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When a film comes across as slight, there’s nothing to blame but the storytelling: It’s simple either for the sake of expediency or because the screenwriters want you to fill their quiet with depth or meaning that isn’t always there. The former case can be shrugged off. The latter, however, is often a frustrating experience, making you feel like you’re a slave to the filmmakers’ pretension as you continually squint at your watch.

Zeresenay Berhane Mehari’s Difret, about a girl abducted in her Ethiopian village for marriage, is guilty of the first sin. The issue of forcing developing-world traditions to abide by first-world morals—and, in turn, laws—is a thorny one not easily distilled in 99 minutes. But Mehari’s script paints the intricate true story as an unchallenging, instantly judgeable matter of good guys versus bad, not truly taking into account that the “bad guys” are abiding by generations-old customs.

Granted, it’s no easy task to make kidnappers and rapists sympathetic. Difret, which in Amharic has a double meaning of “to dare” and “to be raped,” tells the tale of 14-year-old Hirut (Tizita Hagere), a smart girl who goes to school and has just been promoted to a higher grade. She skips out of the classroom with a smile on her face, but Mehari makes quick work of putting the plot in motion: As she’s walking home, Hirut is surrounded by men on horses and carried off to a shack, where she’s beaten and assaulted by Tadele (Girma Teshome), a man who says he is her husband to be.

Before this, we briefly meet Meaza (Meron Getnet), a tenacious women’s rights lawyer who runs a nonprofit. The first client we see her meet is an abused wife whose family tells her that her husband is a “kind man” and “hits you because he loves you.” And with that, the attitudes of rural 1996 Ethiopia are set. Naturally, Hirut and Meaza’s paths will cross.

Hirut, briefly left alone with a rifle, takes the opportunity to escape. She gets a good distance—really, none of the guys outside heard the squeaking shed door?—but is quickly encircled. Nonetheless, she is unafraid to brandish the weapon and shoot Tadele when he approaches her. Police appear—instantly!—before Tadele’s henchmen can react, and retain Hirut in an Addis Ababa station for murder. Guilt is not a question here; what authorities want to verify is Hirut’s age, because she looks older than 14 and that may affect her punishment.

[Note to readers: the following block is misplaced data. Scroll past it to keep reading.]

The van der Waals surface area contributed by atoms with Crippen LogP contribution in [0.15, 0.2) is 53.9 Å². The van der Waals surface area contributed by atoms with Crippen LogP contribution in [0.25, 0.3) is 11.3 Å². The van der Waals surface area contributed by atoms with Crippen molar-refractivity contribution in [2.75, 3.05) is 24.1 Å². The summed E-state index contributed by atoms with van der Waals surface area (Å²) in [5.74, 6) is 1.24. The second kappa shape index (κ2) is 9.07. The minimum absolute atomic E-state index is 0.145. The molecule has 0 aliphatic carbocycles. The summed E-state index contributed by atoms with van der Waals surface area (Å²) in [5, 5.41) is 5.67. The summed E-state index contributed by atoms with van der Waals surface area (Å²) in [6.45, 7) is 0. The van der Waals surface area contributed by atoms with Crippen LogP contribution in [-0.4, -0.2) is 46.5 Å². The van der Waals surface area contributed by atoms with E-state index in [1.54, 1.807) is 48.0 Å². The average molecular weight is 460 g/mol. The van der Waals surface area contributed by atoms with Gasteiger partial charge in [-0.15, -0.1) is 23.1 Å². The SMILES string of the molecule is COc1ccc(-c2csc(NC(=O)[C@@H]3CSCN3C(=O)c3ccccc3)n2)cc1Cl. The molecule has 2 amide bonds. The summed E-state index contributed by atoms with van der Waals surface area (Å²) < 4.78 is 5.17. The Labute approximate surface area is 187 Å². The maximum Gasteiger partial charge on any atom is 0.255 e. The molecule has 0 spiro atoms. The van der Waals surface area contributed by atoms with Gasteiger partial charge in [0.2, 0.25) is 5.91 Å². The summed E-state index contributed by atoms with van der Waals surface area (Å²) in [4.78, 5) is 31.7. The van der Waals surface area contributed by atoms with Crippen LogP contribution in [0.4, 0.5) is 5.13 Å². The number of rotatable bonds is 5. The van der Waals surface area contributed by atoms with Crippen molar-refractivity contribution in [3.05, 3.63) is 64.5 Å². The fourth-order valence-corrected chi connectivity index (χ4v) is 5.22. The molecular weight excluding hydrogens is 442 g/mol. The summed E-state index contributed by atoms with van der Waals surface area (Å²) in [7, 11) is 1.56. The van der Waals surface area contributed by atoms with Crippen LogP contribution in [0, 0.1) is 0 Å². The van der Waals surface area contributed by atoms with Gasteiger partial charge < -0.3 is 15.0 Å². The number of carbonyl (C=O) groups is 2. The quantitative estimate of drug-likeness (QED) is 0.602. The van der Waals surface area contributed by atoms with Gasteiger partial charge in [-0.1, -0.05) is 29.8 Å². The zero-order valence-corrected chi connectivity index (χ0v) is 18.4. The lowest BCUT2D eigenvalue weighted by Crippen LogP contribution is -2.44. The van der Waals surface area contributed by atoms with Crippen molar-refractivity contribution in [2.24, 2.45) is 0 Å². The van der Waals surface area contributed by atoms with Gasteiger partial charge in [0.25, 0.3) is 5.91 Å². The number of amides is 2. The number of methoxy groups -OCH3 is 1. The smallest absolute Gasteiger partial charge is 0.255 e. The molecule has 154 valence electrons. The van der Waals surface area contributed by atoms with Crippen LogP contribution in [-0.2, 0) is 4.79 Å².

Meaza is on the case before anyone even asks her to be, having heard the situation on the radio. She demands for Hirut to be released on bail so she can take her to the hospital.

From here, Difret is one big fight whose direction and outcome isn’t difficult to guess. Nearly everyone wants the death sentence for Hirut, and the misogyny behind it is meted out in illustrative moments throughout the story—lines such as “Abducting for marriage is our tradition!” during an informal court hearing; Hirut’s father saying of his daughters, “They are not boys, but they are good girls”; and a friend of Tadele’s telling Meaza, “Men abduct when they fall in love.” Even Meaza’s mentor, an apparently wealthy former lawyer, points out that a self-defense case has never been awarded to a woman.

Throughout, Hagere’s Hirut is dour, with the nonprofessional actor only showing some range of emotion toward the end of the film. (It’s way overdue when she breaks down and cries.) Getnet, a star in Ethiopia, is more watchable—her Meaza knows how to be tough with opponents and connect with the fragile Hirut, taking into consideration when the girl stays with her that she’s never seen modern conveniences—but still rather one-note.

Difret’s biggest downfall, however, is making the resistance they face too easy to brush off. Someone fires at their car; in the next scene, everything’s fine. Meaza’s foundation is shuttered—the majority of the area’s citizens believe death is, without condition, the answer for Hirut—but gee, some important people are speedily convinced otherwise.

Mehari may have had noble intentions in telling this girl’s story, and it’s one that needs to be heard. But in portraying one instance of change as coming so effortlessly, the bigger picture is disserviced.

Difret opens Friday at AFI Silver.